«MAJ. GEN. CHARLES S. HAMILTON HISTORY of THE THIRD REGIMENT of WISCONSIN VETERAN VOLUNTEER INFANTRY 1861 — 1865. BY EDWIN E. BRYANT Late Adjutant. ...»
New dispositions were hastily made. Williams’ division was at once ordered to Maryland Heights, and was started out early that morning, passing over the battlefield, where many dead lay yet unburied. The stench from the swollen bodies, shapeless, bloated, bursting their clothing as they lay in the sun, was unendurable. The division marched south through Sharpsburg, thence southeast by way of Burkittsville, down the valley through which we had made our first march the year before, then turning sharply to the right, Gordon’s brigade, then commanded by Col. Ruger, climbed Maryland Heights, some two miles north of the southern terminus and moved down the spine of this rocky height, and in the afternoon stood looking over Harper’s Ferry; and off in the hazy distance in Shenandoah Valley the tents of Lee’s army could be seen.
OVEMENTS of the armies for the last week had brought them in front M of the fortified lines along the Kenesaw120 mountain. Schofield’s corps (the 23rd) was on the extreme right on the Sandtown road, Hooker on his left covered the Marietta road, Howard came next, then Palmer.
McPherson was farther to the left in front of Big Shanty. In front of the center, and to the northeast of where the Third was in line, frowned Old Kenesaw.
The right of the Union line had worked southward, and Hooker was not facing eastward against the strong lines there were an extension from Kenesaw to the southwest. His advance had brought his troops with Schofield’s on his right upon “Kulp’s Farm.” This is on a road leading to the southwest from Marietta and some three miles out. With its church, school house and slave quarters it seemed quite a village. From these houses running north is a valley in which is Greer’s plantation. The land is rising on both sides. In the ravine is a small rivulet fringed with trees, with a few thickly wooded knolls scattered over the valley and on its western sides. Hooker, knowing that a heavy force was in his front, sent out a heavy line of skirmishers on the mornsic] of the 22d. Ruger was moved to the right and gained ground forward, on the south of Kulp’s farm. There were indications of an attack; and Hooker prepared to meet it, with which view he had Williams throw out along his front a heavy line of skirmishers to keep the enemy engaged while he formed line.
The One Hundred and Twenty-third New York supported by the Forty-sixth Pennsylvania, One Hundred and Forty-first new York and Fifth Connecticut, advanced across the fields toward the Greer house. Ruger’s brigade was further to the right; on the side of that was Schofield’s Twenty-third corps.
Geary’s division was on the left of Williams, whose line was well-chosen and in convex form.
Hood, who seems to have planned the attack on his own motion, formed his corps at 4 o’clock, evidently in the belief that he could strike Hooker unawares, while in march. He placed Stevenson in the center, Steward on his right, and Hindman considerable to the left — all in line of divisions front.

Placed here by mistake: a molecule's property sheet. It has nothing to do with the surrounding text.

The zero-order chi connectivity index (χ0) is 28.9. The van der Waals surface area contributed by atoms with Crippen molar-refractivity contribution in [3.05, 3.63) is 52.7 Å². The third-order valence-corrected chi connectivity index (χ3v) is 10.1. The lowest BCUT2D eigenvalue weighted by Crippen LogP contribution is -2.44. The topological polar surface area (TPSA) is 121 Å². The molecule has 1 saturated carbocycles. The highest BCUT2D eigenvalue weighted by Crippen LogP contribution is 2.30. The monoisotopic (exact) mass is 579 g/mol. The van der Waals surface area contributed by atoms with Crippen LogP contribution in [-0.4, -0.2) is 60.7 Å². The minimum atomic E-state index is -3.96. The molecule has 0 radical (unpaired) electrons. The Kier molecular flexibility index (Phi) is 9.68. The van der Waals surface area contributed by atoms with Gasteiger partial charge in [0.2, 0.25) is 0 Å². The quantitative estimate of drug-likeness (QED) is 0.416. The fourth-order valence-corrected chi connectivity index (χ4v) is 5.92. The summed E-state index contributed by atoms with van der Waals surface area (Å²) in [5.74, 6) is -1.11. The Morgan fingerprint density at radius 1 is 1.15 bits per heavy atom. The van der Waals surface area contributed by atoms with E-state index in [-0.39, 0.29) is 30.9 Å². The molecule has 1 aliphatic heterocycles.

Throwing out a cloud of skirmishers the Confederates came on in grand array, cheering and yelling rebel style. The Union skirmishers fell back slowly, while our lines braced up to receive them. Winegar’s121 battery of 3-inch rifled guns and Woodbury’s light 12-pounders joined in a converging fire of canister and ED. NOTE. At some point after the publication of the original text of this work, the spelling of “Kenesaw” changed, and it is presently found on maps as “Kennesaw Mountain.” ED. NOTE. Lieutenant Charles E. Winegar of New York
-113case-shot, and with the guns of the Twenty-third corps, which played obliquely across the front of Ruger’s brigade, made fearful havoc with the now exposed enemy. The main force of his attack fell on Knipe’s brigade to the left. The Third Wisconsin, not itself directly confronted, as Hindman’s division had advanced further to the Union right and struck Hascall’s division of the Twenty-third corps, fired obliquely down the ravine that extended northward from where the regiment stood. The rebels, when checked by the terrible fire of Knipe’s brigade and the batteries had sought this ravine for shelter; and they were here exposed to the enfilading volleys of Ruger’s brigade, which added to the storm of bullets, shell and other missiles from the batteries soon changed their cheers into groans, shrieks and cries of terror. It is doubtful whether the regiment ever poured its fire into a more helpless and compact mass of victims. It was an episode of most murderous war. As the advancing rebels came under the deadly fire, Stewart’s line wavered. Stevenson came forward. Officers could be seen frantically waving sabers and trying to rally men. Hotter and hotter poured the fire. Soon the rebel line gave way. A panic-stricken mob, it fell back with riderless horses and draggling banners.